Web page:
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Going international: what are the implications?
  1. Charles Larson
  1. Pediatrics, Epidemiology and Biostatistics, Montreal Children's Hospital, 2300 Tupper, Montreal, Quebec H3H 1P3, Canada
  1. Correspondence to: Dr Larson.

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In absolute terms, the magnitude of childhood mortality and disability caused by injury has become a priority public health problem, recognized by developed and, more recently, developing countries worldwide. By the year 2020, injuries will constitute one of the most important, if not the leading, causes of disease burden worldwide.1 For this compelling reason alone, there is an urgent need for scientifically based knowledge with which to guide the development of effective injury prevention programs. This implies, at the very least, the presence of three important conditions: (1) the capacity to conduct relevant, well designed research in developing, as well as developed countries, (2) the existence of funding to support such research, and (3) the ability to effectively apply research findings to health policies and program development.

Underwood and Carter's Opinion in this issue points to the need all countries share in identifying “...initiatives of proven value”. They argue that this is inhibited, not only by limited scientific support for community—or family based injury prevention programs—but by studies weakened due to inadequate sample size or non-randomized designs. Underwood and Carter do identify important exceptions, such as Robert's meta-analysis of antenatal home visitation and its relation to reduced early childhood injuries. They take the position, however, that such interventions will not significantly impact on the global problem of childhood injury because they are too expensive and high risk, as opposed to universal or population based programs. As a strategy to overcome these limitations, Underwood and Carter recommend the development of collaborative, multinational studies, which mix the experiences of developed with developing countries. They argue that a randomized field trial of a varied (site appropriate) education and support intervention package could conclusively answer whether or not such programs work.

At what point is a randomized field trial the appropriate design of choice? Given the lack of support from observational studies for “stand on their own” universal educational or support injury prevention interventions, the cost and resource consumption required of a randomized field trial is not justified. This would be particularly the case in a developing country. It is important to understand that within developing countries, there also exists the great need to support descriptive and observational studies, upon which they can establish their own knowledge base. This information can then be applied to appropriately formulated injury intervention programs. This implies greatly increased funding, beyond current levels, from developed countries to support research which is not necessarily tied to their own research agendas.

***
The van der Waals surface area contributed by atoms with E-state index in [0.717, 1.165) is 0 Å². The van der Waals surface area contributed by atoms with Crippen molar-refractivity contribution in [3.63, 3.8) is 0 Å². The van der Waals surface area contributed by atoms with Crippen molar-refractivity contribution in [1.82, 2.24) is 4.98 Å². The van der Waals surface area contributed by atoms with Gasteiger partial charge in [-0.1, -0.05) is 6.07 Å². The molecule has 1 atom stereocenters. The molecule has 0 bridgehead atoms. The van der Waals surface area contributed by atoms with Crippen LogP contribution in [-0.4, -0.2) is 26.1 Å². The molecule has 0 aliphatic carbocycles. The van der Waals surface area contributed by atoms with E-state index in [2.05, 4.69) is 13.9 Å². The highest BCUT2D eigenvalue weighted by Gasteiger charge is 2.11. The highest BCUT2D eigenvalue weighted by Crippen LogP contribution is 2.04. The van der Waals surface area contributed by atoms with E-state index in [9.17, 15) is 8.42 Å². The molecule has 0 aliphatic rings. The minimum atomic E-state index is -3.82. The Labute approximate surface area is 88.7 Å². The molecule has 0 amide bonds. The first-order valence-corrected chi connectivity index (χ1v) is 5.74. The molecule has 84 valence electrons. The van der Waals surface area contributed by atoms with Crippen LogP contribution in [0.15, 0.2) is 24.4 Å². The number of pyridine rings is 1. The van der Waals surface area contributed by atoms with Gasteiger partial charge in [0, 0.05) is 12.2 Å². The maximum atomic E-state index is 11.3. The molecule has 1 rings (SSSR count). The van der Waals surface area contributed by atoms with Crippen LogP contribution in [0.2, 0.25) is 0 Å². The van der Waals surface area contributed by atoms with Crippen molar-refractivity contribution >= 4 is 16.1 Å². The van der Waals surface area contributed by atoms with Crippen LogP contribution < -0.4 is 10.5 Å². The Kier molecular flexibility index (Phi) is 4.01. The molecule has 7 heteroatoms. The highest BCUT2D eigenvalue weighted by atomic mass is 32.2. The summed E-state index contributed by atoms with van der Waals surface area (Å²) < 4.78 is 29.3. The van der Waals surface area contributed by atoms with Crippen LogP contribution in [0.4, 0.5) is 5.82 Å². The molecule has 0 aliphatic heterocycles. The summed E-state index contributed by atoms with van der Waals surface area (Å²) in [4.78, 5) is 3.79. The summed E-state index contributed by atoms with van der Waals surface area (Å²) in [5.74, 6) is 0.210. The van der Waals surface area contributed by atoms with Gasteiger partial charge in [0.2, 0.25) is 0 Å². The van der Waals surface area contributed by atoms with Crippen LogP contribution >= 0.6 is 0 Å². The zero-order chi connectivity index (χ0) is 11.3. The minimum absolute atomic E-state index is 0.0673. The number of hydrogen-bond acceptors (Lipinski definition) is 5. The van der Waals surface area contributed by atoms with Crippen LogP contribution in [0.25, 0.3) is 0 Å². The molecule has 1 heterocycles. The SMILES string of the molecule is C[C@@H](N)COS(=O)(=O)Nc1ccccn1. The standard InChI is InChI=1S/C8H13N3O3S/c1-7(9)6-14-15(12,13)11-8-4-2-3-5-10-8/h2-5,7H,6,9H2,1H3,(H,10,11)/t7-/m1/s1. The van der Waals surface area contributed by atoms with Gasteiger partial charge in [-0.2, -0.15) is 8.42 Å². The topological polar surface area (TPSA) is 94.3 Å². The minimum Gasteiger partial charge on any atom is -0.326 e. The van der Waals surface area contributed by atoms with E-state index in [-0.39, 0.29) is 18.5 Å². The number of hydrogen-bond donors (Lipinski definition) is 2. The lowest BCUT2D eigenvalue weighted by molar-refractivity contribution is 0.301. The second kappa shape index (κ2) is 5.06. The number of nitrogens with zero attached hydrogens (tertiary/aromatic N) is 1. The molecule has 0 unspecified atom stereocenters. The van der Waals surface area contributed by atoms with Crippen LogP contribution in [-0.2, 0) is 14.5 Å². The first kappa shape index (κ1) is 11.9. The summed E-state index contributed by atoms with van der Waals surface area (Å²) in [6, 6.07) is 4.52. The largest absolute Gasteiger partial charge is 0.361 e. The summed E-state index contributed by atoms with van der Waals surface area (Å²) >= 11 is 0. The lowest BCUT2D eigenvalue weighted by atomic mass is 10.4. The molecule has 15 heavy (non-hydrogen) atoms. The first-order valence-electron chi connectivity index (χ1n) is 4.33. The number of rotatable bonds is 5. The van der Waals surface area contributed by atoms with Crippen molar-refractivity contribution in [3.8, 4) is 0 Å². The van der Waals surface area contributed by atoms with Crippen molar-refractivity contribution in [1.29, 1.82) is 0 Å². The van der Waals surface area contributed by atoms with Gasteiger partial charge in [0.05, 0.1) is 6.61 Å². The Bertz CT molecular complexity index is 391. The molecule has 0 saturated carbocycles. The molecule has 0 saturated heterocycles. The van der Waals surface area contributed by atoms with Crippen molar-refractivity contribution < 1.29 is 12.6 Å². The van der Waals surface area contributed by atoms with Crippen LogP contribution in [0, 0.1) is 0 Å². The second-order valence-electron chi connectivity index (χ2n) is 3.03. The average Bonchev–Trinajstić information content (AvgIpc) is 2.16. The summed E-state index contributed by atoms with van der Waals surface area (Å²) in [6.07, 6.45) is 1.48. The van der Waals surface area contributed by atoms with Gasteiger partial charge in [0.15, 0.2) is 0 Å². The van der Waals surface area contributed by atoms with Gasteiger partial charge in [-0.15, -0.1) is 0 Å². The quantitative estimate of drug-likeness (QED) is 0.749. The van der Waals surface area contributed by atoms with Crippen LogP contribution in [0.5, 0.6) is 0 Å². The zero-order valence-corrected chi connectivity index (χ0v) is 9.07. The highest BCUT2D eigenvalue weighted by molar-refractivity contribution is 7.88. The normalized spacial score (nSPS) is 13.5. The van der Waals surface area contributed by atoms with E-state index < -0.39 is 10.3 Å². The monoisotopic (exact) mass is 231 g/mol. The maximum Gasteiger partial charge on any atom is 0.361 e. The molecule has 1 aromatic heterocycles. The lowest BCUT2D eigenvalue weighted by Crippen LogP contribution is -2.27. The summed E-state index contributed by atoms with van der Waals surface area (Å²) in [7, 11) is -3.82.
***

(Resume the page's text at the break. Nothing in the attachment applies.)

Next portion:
While international collaboration in injury prevention research is a goal I would heartily support, I caution that such initiatives do carry the potential of doing more harm than good. This is especially the case in settings where resources are already well under optimal. Multicenter trials will be beyond the funding capacities of most developing countries, which ultimately leads to questions of who will fund and control such studies. This, by extension, then leads to consideration of a nation's research agenda and their ability to independently define and pursue health research priorities. It is also the case that well funded, internationally supported studies often engage the best, most productive of a developing nation's researchers. The potential consequence of this is to deflect a precious resource away from other, equally compelling problems.

Beyond the issues of research conduct and funding is the question of the interpretation and application of a study's results, in particular a large, multinational trial. The pooling of outcomes from highly variable settings may produce a result that has little connection with reality. This is analogous to the consideration of pooled, or mean, per capita income in developing countries, a value that is representative of almost nobody. It is conceivable that a specific intervention may be highly productive in a few settings, but not in the majority. The pooled result will rest somewhere in between, its interpretation will be difficult, and its applicability highly questionable. In the end, one returns to the need to design studies with sufficient power to address the issue of interpopulation variability in response.

There is also the question to whom would one generalize the results of an investigation with an international study population? Will a mean change in injury rates be the appropriate outcome? Is this likely with an educational intervention in light of existing knowledge? Is the focus on preschool age children justified?

Yes, by all means we should encourage Underwood and Carter's underlying thesis of international collaboration in injury prevention research. This should be done in many settings, and in a manner that facilitates the exchange (not just transfer) of appropriate research technologies and experience. We live in a world which, despite its unjustifiable disparities, is more than ever before vulnerable to shared determinants of health, be these economic, environmental, behavioral, or political. We all stand to gain by working together. The problem is that this is far easier said than done!


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